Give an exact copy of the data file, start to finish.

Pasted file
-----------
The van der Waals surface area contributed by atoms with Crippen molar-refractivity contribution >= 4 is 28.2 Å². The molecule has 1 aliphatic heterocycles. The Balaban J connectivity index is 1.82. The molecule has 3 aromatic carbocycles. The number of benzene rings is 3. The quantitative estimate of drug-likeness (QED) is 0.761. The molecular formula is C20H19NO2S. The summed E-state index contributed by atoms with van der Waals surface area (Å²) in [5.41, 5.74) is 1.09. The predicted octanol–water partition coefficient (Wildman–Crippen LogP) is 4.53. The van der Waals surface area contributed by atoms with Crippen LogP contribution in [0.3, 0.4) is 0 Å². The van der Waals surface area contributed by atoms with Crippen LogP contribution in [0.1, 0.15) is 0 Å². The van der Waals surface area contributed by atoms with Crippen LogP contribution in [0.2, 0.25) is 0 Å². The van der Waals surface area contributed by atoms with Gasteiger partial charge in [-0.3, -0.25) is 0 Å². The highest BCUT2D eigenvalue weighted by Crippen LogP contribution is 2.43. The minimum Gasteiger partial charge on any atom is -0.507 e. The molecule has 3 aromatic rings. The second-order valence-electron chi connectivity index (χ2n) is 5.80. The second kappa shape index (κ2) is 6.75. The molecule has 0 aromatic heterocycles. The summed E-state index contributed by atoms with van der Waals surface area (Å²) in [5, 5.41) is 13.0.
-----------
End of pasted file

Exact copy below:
The van der Waals surface area contributed by atoms with Crippen molar-refractivity contribution >= 4 is 28.2 Å². The molecule has 1 aliphatic heterocycles. The Balaban J connectivity index is 1.82. The molecule has 3 aromatic carbocycles. The number of benzene rings is 3. The quantitative estimate of drug-likeness (QED) is 0.761. The molecular formula is C20H19NO2S. The summed E-state index contributed by atoms with van der Waals surface area (Å²) in [5.41, 5.74) is 1.09. The predicted octanol–water partition coefficient (Wildman–Crippen LogP) is 4.53. The van der Waals surface area contributed by atoms with Crippen LogP contribution in [0.3, 0.4) is 0 Å². The van der Waals surface area contributed by atoms with Crippen LogP contribution in [0.1, 0.15) is 0 Å². The van der Waals surface area contributed by atoms with Crippen LogP contribution in [0.2, 0.25) is 0 Å². The van der Waals surface area contributed by atoms with Gasteiger partial charge in [-0.3, -0.25) is 0 Å². The highest BCUT2D eigenvalue weighted by Crippen LogP contribution is 2.43. The minimum Gasteiger partial charge on any atom is -0.507 e. The molecule has 3 aromatic rings. The second-order valence-electron chi connectivity index (χ2n) is 5.80. The second kappa shape index (κ2) is 6.75. The molecule has 0 aromatic heterocycles. The summed E-state index contributed by atoms with van der Waals surface area (Å²) in [5, 5.41) is 13.0.